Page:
In FIG. 2, the working position of the secondary support means is shown in full lines. For reference, this position is defined as the first position of the secondary support means. FIG. 2 also shows, by phantom lines, the secondary support means in a second retracted position. In this second position, the turret 12 is free to rotate to index a workpiece into or out of the milling station. Of course, during this indexing, the milling cutter will also be retracted from the path of indexing movement of the workpiece by conventional mechanisms included in the milling apparatus. For purposes of moving the secondary support means between the first working position and the second retracted position, a hydraulically actuated power piston cylinder mechanism generally shown at 44 is provided. This mechanism includes a cylinder 45 mounted between the brackets 22 and brackets 46 of the main support means. A piston rod 47 extends out one end of the cylinder and is pivotally connected to the end 48 of the working arm remote from the working end 23 by means of a clevis and pin connection 49, 50. The end 48 of the support arm is the actuating end of the arm.
For automatic operation of the milling apparatus, the movement of the milling cutter together with the secondary support therefore is electronically controlled by suitable conventional means to permit automatic indexing of the workpieces. With the secondary cutter support means of the present invention, the milling cutter is properly supported during the milling operation; and since the secondary support is itself mounted on the main support for the milling cutter, it will move with the cutter as the latter member moves axially and laterally of its axis of rotation during the milling operation. Also, at the end of this operation, the secondary support can be moved out of the way with essentially no time delay. Such retracting movement can be sequenced to occur at the same time the cutter is being withdrawn from the workpiece.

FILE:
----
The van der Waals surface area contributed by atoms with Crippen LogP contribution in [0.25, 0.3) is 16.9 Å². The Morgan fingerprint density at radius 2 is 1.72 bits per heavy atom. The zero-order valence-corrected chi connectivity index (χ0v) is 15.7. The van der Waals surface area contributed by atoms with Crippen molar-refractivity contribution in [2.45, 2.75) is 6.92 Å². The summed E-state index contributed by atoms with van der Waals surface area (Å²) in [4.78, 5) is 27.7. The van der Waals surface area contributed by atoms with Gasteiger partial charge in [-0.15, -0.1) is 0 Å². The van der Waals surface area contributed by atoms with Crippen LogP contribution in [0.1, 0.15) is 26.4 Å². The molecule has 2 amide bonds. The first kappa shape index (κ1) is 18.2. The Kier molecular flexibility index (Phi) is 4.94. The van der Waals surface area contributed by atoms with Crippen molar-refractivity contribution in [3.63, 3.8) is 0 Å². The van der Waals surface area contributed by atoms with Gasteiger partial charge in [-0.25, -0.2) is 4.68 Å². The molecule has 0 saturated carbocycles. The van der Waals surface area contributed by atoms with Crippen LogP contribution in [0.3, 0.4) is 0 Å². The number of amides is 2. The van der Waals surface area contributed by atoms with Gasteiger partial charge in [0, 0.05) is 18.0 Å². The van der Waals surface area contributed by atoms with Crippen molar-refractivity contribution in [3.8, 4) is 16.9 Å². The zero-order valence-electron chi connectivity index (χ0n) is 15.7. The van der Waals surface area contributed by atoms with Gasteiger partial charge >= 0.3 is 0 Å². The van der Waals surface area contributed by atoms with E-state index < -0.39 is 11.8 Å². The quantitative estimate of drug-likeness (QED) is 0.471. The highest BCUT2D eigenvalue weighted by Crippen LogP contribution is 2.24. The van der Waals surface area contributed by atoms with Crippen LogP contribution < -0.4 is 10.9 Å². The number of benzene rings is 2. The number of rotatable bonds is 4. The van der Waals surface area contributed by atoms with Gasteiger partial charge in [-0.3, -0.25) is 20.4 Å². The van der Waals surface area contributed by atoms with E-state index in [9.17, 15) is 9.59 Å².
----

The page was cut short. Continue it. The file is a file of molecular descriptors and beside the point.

Although the above description of the invention has been made with respect to a milling apparatus, it will be appreciated that it is equally applicable to other processing equipment such as boring, grinding or other machines where the processing tool requires support at both ends.
|Cited Patent||Filing date||Publication date||Applicant||Title|
|US1453470 *||Feb 8, 1919||May 1, 1923||Hosea T Bradner||Arbor support|
|US1599600 *||May 15, 1925||Sep 14, 1926||Mattison Machine Works||Bearing support for machine tools|
|US3170375 *||Aug 3, 1962||Feb 23, 1965||Samuel Briskman||Machine tool for milling pinking shear blades|
|US3680439 *||Jun 1, 1970||Aug 1, 1972||Caludon Engineering Co Ltd||Machine tool having rotary and indexible work table|
|Citing Patent||Filing date||Publication date||Applicant||Title|
|US4684300 *||Apr 30, 1986||Aug 4, 1987||Ridgetown Ltd.||Attachment for a vertical mill|
|US4813768 *||Oct 23, 1987||Mar 21, 1989||Toyota Jidosha Kabushiki Kaisha||Liquid crystal device having an oblique evaporation film which is protected by a protective layer|
|US7086315 *||Sep 20, 2004||Aug 8, 2006||Randy Beiser||Straddle-cutting tool|
|U.S. Classification||409/221, 409/236|
|Cooperative Classification||Y10T409/309632, Y10T409/308792, B23C5/26|